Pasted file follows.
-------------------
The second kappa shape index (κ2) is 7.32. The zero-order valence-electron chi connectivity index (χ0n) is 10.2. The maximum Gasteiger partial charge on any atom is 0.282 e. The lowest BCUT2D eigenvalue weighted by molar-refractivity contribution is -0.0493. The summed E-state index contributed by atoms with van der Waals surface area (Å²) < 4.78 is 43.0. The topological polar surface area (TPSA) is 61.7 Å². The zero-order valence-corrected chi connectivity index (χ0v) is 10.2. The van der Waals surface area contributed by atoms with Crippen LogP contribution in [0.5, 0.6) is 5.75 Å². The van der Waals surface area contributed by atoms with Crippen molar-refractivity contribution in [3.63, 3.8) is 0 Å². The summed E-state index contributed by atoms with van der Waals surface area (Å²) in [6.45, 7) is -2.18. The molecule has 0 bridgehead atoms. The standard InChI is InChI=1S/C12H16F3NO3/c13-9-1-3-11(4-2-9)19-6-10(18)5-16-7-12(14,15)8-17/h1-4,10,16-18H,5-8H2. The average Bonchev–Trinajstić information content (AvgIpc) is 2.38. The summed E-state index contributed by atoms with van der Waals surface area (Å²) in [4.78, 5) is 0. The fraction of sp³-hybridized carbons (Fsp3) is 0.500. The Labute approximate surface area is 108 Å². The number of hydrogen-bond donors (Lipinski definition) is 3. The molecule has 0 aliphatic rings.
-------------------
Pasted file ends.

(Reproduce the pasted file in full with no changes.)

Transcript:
The second kappa shape index (κ2) is 7.32. The zero-order valence-electron chi connectivity index (χ0n) is 10.2. The maximum Gasteiger partial charge on any atom is 0.282 e. The lowest BCUT2D eigenvalue weighted by molar-refractivity contribution is -0.0493. The summed E-state index contributed by atoms with van der Waals surface area (Å²) < 4.78 is 43.0. The topological polar surface area (TPSA) is 61.7 Å². The zero-order valence-corrected chi connectivity index (χ0v) is 10.2. The van der Waals surface area contributed by atoms with Crippen LogP contribution in [0.5, 0.6) is 5.75 Å². The van der Waals surface area contributed by atoms with Crippen molar-refractivity contribution in [3.63, 3.8) is 0 Å². The summed E-state index contributed by atoms with van der Waals surface area (Å²) in [6.45, 7) is -2.18. The molecule has 0 bridgehead atoms. The standard InChI is InChI=1S/C12H16F3NO3/c13-9-1-3-11(4-2-9)19-6-10(18)5-16-7-12(14,15)8-17/h1-4,10,16-18H,5-8H2. The average Bonchev–Trinajstić information content (AvgIpc) is 2.38. The summed E-state index contributed by atoms with van der Waals surface area (Å²) in [4.78, 5) is 0. The fraction of sp³-hybridized carbons (Fsp3) is 0.500. The Labute approximate surface area is 108 Å². The number of hydrogen-bond donors (Lipinski definition) is 3. The molecule has 0 aliphatic rings.